NHS Five Year Forward View (2014). The NHS Five Year Forward View sets out a new shared vision for the future of the NHS based around the new models of care. It has been developed by the partner organisations that deliver and oversee health and care services including Care Quality Commission, Public Health England and NHS Improvement. Patient groups, clinicians and independent experts have also provided their advice to create a collective view of how the health service needs to change over the next five years if it is to close the widening gaps in the health of the population, quality of care and the funding of services.

Northern Ireland: Information and Communications Technology Strategy. The way forward for Northern Ireland's eHealth and Social Services was published in the Department for Health, Social Services and Public Safety (DHSSPS) Information and Communications Technology Strategy in March 2005. Northern Ireland is in the process of reforming its public body structures, which will result in a single Health and Social Services Authority. The proposals for future reform of health and social care in Northern Ireland are currently out for consultation.

Northern Ireland: eHealth and Care Strategy. This eHealth and Care Strategy sets out a range of measures for the increased use of digital technologies to support the delivery of health and care services between now and 2020. The Strategy is built around the key objectives of supporting people, sharing information, using information and analytics, fostering innovation, modernising the eHealth infrastructure and ensuring good governance.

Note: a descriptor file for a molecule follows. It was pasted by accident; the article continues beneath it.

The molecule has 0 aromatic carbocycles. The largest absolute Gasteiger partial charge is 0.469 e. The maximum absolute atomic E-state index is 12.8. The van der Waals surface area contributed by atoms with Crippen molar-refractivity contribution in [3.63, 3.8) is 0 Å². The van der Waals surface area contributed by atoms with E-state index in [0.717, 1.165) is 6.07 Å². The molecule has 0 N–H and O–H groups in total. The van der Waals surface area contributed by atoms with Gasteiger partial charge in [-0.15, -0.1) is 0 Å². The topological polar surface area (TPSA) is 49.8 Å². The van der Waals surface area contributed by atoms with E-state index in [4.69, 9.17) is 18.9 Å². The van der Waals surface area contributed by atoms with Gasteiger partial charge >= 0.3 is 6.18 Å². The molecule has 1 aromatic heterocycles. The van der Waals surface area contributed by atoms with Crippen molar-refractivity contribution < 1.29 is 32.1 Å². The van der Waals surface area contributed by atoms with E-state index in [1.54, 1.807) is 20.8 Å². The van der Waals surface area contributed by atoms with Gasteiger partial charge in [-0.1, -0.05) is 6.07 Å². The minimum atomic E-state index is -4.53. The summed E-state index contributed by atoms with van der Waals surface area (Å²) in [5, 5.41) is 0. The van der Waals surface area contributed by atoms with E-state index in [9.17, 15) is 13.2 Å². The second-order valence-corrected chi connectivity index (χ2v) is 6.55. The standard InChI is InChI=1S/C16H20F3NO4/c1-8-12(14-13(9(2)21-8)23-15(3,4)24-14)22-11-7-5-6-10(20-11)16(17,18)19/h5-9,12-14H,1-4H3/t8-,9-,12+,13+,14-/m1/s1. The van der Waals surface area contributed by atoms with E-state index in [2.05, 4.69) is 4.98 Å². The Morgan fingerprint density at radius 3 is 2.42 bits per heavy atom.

Scotland: e-Health strategy 2011-2017. This eHealth strategy sets out five new strategic eHealth aims. They are: supporting people to communicate with NHS Scotland; contributing to care integration; improving medicines safety; enhancing the availability of information for staff; and maximising efficient working practices.


Wales: Enabling integrated care in Wales. The Health and Social Care strategy for enabling integrated information services in 2012. This draft strategy “describes how the delivery plan for the NHS and Social care is translated into software applications that people can use to do their job better. It is driven by current and evolving policy and professional practice and brings these together with modern information services and communications technology.” 


RCN support

eHealth Forum community: this is a forum for nurses who are working or interested in the use (collecting, recording, storing, retrieving and sharing) of clinical data and information for the advancement of patient care and nursing. It aims to promote, develop and integrate an awareness of eHealth and health informatics into every area of professional nursing practice, research and education.

RCN Principles of Nursing Practice. The Principles describe what everyone can expect from nursing practice, whether colleagues, patients, their families or carers and provide a framework for care and quality improvement. This resource introduces the Principles and describes how they relate to other publications about the quality of nursing care. Principle E focuses on communication, handling feedback, record keeping, reporting and monitoring.